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Is a 5% bump for your top performers enough?  That's the 64K question...

My source for all things compensation related, Ann Bares of Compensation Force, has broken down the merit pay side of the most recent Mercer Comp Survey.  According to Mercer's survey, the highest performing employees are expected to receive base pay increases of 5.7% in 2007, compared to 3.5% for average performers and 1.7% for the weakest performers.  Over 1,000 large companies participate, so it feels valid and the numbers seem about right:

Average pay increase percent by rating group according to Mercer via Ann:

  • Highest-rated employees (12% of workforce):  5.7%
  • Next highest-rated employees (28% of workforce):  4.5%
  • Middle-rated employees (52% of workforce):  3.5%
  • Low-rated employees (6% of workforce):  2.0%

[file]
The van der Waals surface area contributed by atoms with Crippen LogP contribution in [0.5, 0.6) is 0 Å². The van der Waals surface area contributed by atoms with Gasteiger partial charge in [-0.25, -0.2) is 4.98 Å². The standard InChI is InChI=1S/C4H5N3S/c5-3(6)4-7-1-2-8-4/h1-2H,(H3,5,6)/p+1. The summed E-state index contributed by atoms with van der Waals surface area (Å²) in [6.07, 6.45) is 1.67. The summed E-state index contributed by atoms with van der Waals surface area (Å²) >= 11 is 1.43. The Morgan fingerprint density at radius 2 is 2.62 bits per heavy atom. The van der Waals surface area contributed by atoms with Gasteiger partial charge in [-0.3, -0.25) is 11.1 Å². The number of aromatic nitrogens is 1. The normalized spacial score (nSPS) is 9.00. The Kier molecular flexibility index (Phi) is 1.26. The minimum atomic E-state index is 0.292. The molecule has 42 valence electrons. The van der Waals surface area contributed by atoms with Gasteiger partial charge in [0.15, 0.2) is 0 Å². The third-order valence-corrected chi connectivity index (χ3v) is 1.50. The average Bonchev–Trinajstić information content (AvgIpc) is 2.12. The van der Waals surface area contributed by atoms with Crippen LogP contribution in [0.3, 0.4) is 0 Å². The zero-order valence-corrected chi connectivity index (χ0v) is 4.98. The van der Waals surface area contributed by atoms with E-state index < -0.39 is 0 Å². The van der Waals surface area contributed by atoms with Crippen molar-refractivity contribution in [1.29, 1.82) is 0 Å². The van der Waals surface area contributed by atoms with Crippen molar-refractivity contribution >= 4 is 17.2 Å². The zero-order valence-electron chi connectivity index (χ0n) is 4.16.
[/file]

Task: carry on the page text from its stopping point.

• Lowest-rated employees (3% of workforce):  1.7%

The big question in my mind remains the same.  Would you downsize a low performer and not get the headcount back to thrill your high performers with a bigger increase? 


Ann Bares


Great post and good questions. And at the heart of it is a tough one: who do you penalize in order to reward your top performers? Our knee-jerk response: the low performers, of course. The problem with this is - for most organizations and as the Mercer statistics above demonstrate - there are many more high performers than low performers. (And that, of course, is a whole different issue.) So, unless you are willing (as you suggest) to let go of the low performers and put the savings into rewarding your stars, its tough to come up with much in the way of additional merit dollars to spread around. Or, you can start nicking the raises of the middle-rated people, which is something many of my clients really struggle with.

No wonder the masses are turning increasingly to variable pay to reward their top performers!

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